Oak Hall, a historic home on the southern end of Chatham, was built by James Poindexter. A merchant and architect, he purchased 20 acres for the house in 1837, and constructed it in a style which could be termed “late Federal.” He died only 16 years later, but his family remained at the home until 1873, when the property was purchased by Lt. Col. Rawley W. Martin.
At the Battle of Gettysburg, Martin had led the 53rd Virginia Infantry (including Company I, the Chatham Greys, who were carrying the regimental colors) in Pickett's Charge. Martin, General Lewis A. Armistead, and a few from Company I were the only Confederates to make it beyond the stone wall at “the Angle” on Cemetery Hill. It was the “high-water mark of the Confederacy,” but all of them were captured, wounded, or killed. Martin was wounded and captured, then later exchanged as a prisoner of war. His appointment as brigadier general was in transit when the war ended.
Dr. Rawley Martin's office, a dependency at Oak Hall.
Having survived his hellish Civil War experiences, Martin returned to Chatham and became a beloved physician; his office was the 1700's structure beside Oak Hall, which he renamed “Morea,” probably after the 1835 home of the same name, which belonged to his natural history professor at the University of Virginia, John Patton Emmet (209-211 Sprigg Lane, in Charlottesville).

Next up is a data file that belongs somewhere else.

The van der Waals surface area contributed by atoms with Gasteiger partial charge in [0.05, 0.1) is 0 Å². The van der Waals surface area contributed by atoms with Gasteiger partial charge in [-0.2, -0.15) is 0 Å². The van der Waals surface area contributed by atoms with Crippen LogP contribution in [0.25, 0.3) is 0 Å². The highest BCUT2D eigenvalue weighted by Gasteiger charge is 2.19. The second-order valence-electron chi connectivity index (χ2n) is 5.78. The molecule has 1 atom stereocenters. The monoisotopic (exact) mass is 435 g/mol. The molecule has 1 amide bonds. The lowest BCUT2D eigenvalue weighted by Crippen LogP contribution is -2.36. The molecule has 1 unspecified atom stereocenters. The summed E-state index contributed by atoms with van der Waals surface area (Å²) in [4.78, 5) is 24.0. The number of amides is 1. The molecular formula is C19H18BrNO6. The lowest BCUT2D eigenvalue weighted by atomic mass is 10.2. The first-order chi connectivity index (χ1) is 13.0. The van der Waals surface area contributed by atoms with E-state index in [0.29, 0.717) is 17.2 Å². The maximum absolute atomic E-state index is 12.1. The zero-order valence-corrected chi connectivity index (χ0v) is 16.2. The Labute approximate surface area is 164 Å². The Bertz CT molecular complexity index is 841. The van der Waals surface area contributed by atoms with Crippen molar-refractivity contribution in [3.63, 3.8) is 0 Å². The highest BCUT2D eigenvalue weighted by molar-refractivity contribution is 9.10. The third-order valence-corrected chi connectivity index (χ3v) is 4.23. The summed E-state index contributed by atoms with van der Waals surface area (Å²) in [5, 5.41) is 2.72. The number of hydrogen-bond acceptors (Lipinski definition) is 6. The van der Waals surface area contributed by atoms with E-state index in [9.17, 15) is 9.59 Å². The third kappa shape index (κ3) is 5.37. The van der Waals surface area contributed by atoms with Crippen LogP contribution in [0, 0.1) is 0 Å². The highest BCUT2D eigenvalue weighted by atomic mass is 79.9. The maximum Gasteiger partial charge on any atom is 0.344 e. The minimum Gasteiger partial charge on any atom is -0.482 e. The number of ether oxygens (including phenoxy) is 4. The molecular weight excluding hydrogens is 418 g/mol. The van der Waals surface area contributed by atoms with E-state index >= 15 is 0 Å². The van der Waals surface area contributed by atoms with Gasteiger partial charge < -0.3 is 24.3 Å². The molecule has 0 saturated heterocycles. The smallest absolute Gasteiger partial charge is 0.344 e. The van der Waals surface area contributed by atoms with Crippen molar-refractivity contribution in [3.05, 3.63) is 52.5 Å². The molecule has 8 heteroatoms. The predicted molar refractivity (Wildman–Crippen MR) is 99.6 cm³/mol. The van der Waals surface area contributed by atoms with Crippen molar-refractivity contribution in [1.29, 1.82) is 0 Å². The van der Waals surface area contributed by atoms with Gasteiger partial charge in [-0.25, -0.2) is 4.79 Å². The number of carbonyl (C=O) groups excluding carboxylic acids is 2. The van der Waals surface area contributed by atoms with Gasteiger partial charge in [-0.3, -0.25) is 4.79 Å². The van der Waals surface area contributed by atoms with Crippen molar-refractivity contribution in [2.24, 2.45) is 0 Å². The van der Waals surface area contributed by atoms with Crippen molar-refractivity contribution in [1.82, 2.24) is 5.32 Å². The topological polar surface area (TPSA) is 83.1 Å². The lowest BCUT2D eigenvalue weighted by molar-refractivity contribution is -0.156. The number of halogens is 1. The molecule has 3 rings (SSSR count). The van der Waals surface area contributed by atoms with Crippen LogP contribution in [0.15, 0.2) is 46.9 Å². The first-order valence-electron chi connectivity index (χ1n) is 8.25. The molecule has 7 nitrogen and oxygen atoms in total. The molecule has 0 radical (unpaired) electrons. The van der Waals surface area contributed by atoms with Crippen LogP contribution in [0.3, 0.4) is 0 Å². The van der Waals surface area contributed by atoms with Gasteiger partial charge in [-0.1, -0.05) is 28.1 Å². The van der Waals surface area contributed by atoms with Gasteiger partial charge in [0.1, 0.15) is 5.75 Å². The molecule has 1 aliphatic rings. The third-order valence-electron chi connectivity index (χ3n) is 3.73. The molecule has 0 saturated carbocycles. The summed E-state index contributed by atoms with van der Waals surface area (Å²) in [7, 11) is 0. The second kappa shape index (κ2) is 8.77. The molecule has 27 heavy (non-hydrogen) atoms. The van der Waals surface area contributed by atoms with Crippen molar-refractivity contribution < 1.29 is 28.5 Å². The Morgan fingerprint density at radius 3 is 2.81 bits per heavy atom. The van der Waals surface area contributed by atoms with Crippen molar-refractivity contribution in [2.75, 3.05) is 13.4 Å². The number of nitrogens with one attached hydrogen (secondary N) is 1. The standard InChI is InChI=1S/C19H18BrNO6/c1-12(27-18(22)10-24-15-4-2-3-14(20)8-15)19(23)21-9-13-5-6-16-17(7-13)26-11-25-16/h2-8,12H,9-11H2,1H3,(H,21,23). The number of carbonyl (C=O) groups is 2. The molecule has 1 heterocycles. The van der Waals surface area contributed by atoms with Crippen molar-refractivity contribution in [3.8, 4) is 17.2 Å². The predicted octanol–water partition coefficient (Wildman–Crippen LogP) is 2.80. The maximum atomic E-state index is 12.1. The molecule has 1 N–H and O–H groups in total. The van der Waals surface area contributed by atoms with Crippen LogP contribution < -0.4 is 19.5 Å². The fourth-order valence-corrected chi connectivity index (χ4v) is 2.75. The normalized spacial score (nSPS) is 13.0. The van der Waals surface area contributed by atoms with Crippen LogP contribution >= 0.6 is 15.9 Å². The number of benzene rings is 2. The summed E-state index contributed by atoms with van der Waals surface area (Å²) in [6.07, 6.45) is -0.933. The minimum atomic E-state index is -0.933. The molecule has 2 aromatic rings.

The property has also been known as “Quercus” (Latin for “Oak”). Besides Poindexter and Martin, owners have included the families of Thomas Judson Patterson; Hunt M. Whitehead; and Cmdr. Richard W. Arey. It is now the private residence of Mr. and Mrs. Lewis E. Wall, Jr.
For further information, see:
Clement: History of Pittsylvania County, Virginia
Fitzgerald: Pittsylvania: Homes and People of the Past
Mitchells Publications and the Sims-Mitchell House host this webpage, along with extensive other references concerning Chatham, Pittsylvania County, and Danville, VA.
Copyright © 1999–2006 Patricia B. Mitchell.